Implementing an applied permafrost research program: The Dempster - Inuvik to Tuktoyaktuk highway research corridorTuesday, November 19, 2019 - 10:40am to 11:00am Theatre Three
The Beaufort Delta region is one of the most rapidly warming areas on Earth. Societal consequences of permafrost thaw are significant as the area hosts the highest density of Arctic communities and the longest road network constructed on ice-rich permafrost in Canada. The Dempster and Inuvik to Tuktoyaktuk Highways (ITH) comprise a 400-km corridor connecting the Beaufort Delta region with southern Canada. The highways traverse warm (0 to -2 °C) to cold (<-4 °C) permafrost, cross diverse terrain with varying ice contents, and intersect a range of hydrological and ecological environments. In this region, the diversity of sensitive permafrost environments and the rich legacy of research, scientific infrastructure, and traditional environmental knowledge facilitates the study of permafrost variability and Arctic change. The Dempster-ITH road corridor has provided a unique opportunity to develop a societally relevant, northern-driven permafrost research agenda to support planning and maintenance of infrastructure, regulation, and monitoring of climate change impacts and informed adaptation.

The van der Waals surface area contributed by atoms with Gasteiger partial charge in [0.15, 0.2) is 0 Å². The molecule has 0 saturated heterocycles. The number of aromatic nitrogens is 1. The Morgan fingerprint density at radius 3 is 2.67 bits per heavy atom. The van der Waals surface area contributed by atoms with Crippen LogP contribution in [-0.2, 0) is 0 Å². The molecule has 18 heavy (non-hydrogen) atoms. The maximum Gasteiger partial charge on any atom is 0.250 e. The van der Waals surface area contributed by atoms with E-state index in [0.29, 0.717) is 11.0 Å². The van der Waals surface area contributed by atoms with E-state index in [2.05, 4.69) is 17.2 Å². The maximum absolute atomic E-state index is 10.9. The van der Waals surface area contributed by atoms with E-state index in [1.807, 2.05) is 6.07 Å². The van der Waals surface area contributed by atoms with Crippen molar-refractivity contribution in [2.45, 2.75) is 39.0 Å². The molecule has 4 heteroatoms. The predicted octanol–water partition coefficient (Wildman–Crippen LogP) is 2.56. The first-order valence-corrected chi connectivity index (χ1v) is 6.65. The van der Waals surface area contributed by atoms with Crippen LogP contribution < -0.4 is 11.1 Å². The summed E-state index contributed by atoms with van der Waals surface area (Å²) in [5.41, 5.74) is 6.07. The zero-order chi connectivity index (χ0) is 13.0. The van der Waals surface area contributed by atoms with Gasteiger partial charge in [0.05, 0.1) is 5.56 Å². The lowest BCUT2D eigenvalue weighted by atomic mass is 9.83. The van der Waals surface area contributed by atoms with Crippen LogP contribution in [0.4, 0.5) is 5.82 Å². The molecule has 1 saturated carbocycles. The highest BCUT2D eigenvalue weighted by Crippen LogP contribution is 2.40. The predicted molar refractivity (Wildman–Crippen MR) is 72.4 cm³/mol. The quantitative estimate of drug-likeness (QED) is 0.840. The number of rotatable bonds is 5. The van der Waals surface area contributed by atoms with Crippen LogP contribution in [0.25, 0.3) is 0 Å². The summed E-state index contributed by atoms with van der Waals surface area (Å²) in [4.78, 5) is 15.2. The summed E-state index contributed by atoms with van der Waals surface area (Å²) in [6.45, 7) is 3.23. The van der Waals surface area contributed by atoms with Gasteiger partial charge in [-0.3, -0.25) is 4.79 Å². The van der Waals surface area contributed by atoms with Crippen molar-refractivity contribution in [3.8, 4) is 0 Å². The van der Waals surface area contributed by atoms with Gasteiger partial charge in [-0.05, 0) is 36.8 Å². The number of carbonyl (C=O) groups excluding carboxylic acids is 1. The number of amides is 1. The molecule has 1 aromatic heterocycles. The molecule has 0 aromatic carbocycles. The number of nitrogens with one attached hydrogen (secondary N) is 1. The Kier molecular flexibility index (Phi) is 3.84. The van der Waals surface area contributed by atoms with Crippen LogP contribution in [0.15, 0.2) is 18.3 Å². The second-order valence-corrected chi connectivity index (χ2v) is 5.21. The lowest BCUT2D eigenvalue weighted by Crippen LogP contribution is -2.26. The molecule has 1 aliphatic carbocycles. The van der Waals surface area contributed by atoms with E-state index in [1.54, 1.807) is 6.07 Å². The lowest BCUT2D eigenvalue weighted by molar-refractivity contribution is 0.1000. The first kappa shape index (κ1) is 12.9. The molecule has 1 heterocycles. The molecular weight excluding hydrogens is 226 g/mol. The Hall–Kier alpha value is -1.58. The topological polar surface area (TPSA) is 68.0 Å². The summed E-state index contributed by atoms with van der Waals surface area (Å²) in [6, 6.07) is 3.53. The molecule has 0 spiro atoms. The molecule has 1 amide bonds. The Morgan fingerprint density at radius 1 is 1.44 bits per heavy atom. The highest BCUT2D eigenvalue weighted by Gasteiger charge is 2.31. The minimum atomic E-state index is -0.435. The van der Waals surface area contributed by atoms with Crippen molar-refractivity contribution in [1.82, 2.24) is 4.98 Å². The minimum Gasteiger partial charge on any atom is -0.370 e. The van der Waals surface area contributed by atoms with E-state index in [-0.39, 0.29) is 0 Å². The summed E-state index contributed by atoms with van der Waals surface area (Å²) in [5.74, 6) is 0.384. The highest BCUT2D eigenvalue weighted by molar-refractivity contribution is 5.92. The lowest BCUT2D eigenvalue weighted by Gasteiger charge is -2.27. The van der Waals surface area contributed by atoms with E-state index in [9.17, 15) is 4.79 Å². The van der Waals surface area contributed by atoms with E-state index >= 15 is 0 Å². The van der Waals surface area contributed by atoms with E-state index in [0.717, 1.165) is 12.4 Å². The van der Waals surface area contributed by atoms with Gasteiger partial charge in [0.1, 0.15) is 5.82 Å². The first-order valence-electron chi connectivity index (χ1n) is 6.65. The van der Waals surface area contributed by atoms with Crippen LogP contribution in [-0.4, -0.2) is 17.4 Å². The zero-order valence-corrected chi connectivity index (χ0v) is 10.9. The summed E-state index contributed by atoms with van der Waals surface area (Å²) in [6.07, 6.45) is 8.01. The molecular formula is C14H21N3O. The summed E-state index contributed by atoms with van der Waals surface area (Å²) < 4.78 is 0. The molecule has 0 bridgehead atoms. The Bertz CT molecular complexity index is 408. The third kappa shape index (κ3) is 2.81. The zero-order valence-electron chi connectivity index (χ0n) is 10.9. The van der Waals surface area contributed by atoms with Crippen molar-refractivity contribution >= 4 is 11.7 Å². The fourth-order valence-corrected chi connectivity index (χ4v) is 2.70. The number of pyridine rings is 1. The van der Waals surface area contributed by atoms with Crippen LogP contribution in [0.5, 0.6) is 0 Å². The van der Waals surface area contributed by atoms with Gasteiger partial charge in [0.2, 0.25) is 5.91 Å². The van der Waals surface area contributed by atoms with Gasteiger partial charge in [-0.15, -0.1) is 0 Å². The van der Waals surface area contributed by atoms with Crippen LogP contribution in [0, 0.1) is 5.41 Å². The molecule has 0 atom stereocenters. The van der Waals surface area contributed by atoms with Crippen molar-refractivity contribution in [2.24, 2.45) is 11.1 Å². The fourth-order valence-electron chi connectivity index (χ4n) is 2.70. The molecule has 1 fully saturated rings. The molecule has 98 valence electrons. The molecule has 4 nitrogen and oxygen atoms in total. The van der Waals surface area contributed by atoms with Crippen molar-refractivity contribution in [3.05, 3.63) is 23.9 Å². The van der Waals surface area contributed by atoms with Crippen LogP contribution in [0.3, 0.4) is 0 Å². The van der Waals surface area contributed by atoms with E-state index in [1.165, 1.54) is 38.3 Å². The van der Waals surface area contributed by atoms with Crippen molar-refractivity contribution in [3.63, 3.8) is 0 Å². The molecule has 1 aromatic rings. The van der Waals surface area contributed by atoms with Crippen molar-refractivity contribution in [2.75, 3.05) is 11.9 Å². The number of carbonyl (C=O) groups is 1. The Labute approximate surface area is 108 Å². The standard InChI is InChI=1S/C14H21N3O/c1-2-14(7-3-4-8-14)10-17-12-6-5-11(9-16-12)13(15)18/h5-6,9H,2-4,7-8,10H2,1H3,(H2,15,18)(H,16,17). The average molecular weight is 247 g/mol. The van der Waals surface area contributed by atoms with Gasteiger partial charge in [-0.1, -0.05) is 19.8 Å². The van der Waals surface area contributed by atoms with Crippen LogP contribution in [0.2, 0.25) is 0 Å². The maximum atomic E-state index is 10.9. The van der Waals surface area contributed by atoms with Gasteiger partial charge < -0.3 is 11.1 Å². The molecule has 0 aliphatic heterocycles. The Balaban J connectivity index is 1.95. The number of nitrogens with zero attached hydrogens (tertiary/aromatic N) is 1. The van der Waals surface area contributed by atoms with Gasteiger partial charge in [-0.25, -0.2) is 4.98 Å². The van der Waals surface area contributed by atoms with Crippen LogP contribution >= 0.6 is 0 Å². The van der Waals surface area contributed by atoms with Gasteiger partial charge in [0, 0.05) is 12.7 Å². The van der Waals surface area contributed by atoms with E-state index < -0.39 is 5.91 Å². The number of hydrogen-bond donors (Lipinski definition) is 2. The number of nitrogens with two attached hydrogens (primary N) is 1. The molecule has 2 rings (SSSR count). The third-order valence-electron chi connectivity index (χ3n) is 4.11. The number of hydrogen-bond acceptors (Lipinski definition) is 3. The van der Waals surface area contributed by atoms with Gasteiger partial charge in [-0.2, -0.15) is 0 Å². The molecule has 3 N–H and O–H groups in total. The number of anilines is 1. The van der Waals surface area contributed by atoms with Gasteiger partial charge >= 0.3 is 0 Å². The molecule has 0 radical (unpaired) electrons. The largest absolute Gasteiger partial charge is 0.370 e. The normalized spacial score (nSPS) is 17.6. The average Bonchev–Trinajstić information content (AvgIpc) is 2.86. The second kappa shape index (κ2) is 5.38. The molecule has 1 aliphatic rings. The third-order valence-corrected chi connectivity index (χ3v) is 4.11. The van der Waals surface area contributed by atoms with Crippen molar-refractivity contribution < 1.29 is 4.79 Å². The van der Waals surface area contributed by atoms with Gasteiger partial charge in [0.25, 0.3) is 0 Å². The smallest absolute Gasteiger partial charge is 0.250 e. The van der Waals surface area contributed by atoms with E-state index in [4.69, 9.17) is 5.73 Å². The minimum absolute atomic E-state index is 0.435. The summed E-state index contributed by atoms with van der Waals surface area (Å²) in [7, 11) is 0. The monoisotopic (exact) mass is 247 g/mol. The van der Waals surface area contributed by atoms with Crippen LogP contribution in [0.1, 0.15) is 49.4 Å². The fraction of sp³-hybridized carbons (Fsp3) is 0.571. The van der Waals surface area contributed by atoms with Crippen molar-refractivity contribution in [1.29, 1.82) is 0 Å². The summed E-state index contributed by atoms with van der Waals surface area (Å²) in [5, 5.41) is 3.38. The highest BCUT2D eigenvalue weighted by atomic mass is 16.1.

In 2017, the GNWT, in collaboration with Federal and Academic partners, implemented a state of the art ground temperature-monitoring network along the Dempster-ITH corridor. This, in combination with the maintenance of the Dempster Highway and recent design and construction of the ITH, has created a national legacy of permafrost geotechnical, terrain and geohazard information. The objectives of this program are to integrate existing and new data to synthesize physiographic, hydrological, thermal, and geotechnical conditions along the corridor, and to develop applied permafrost research projects that support planning and maintenance of this critical northern infrastructure. In this presentation, we highlight: 1) a collaborative research framework that builds northern capacity and involves northerners in the generation of knowledge and its application; 2) summaries of existing infrastructure datasets and their foundation for research; and 3) new projects that address emerging climate-driven infrastructure stressors. As the effects of climate change on permafrost environments, infrastructure and communities continue to increase, the need for northern scientific capacity and applied research to support engineering solutions, informed decision-making, climate change adaptation and risk management will become increasingly critical.